New Orleans and Nashville
Yes, Florida will always be a favourite, but ring the changes with a trip to New Orleans or Nashville (or both!). New Orleans is famous for jazz, the Mardi Gras and its eclectic food, while Nashville is all about country music – singers, songwriters and performance.
BeachesNew Orleans is on Lake Ponchartrain and close to the Gulf of Mexico, but the nearest beaches are in Mississippi, a 90-minute drive east to the resort of Biloxi, or drive on for another half hour to reach the beautiful white sandy beaches of Florida’s Gulf Coast. Tennessee is landlocked but you visit for the music, not the beaches!
SeeIn New Orleans, enjoy a walk round the atmospheric French Quarter and take in a jazz show at Preservation Hall. You could ride on a streetcar and if you’re not there in February for Mardi Gras, visit a museum dedicated to it at Blaine Kern’s Mardi Gras World. In Nashville it’s all about the music – take in as many performances as possible – venues include The Grand Old Opry and Ryman Auditorium, and visit the Country Music Hall of Fame and Museum and The RCA Studio B museum to see where Elvis and the Everley Brothers laid down their tracks.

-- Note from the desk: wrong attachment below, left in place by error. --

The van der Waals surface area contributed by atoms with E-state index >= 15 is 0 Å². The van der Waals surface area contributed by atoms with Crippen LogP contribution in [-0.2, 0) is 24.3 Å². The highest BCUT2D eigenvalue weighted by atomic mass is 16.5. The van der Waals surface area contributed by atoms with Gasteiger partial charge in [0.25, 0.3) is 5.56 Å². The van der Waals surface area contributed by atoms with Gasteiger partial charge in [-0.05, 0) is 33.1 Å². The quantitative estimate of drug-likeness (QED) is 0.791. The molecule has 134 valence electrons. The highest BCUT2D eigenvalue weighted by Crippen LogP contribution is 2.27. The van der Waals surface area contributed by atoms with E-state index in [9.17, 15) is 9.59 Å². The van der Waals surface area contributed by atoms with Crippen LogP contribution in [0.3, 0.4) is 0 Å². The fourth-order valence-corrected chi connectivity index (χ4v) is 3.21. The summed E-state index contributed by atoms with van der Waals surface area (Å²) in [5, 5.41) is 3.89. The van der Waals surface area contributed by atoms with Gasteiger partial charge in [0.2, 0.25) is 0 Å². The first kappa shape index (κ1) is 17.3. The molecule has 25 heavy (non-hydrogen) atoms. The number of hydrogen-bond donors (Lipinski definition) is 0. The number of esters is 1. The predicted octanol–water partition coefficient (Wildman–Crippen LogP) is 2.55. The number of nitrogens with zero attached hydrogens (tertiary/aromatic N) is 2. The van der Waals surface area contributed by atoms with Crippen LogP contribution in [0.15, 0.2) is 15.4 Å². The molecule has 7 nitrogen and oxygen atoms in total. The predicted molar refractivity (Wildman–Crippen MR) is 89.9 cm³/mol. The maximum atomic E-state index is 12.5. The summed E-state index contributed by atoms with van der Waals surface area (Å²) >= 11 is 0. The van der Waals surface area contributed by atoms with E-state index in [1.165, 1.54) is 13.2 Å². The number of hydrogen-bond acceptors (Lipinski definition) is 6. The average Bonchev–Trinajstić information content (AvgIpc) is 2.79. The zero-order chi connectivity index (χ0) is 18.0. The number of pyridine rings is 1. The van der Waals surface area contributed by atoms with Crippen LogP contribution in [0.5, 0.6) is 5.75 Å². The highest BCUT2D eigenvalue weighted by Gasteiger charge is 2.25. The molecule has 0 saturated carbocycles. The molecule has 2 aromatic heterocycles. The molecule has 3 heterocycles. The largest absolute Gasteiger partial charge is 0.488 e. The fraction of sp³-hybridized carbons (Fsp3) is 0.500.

EatIn New Orleans, street food doesn’t get any better than a po’boy – a baguettelike roll stuffed with fried shrimp, oysters or beef. Try the hearty Creole and Cajun cuisine – a gumbo stew or jambalaya, a mixture of meat, vegetables and rice. In Nashville try Southern staples like fried catfish, fried chicken, and biscuits (more like a scone) and gravy. Barbecue is an art form in the South and taken very seriously – take your pick of the barbecue restaurants and tuck in.
DrinkTennessee whiskey is world-famous, so sit back and start sipping at one of Nashville’s many whiskey bars. In New Orleans, cocktails are a must – try a Hurricane, Sazerac, Ramos Gin Fizz or a Mimosa.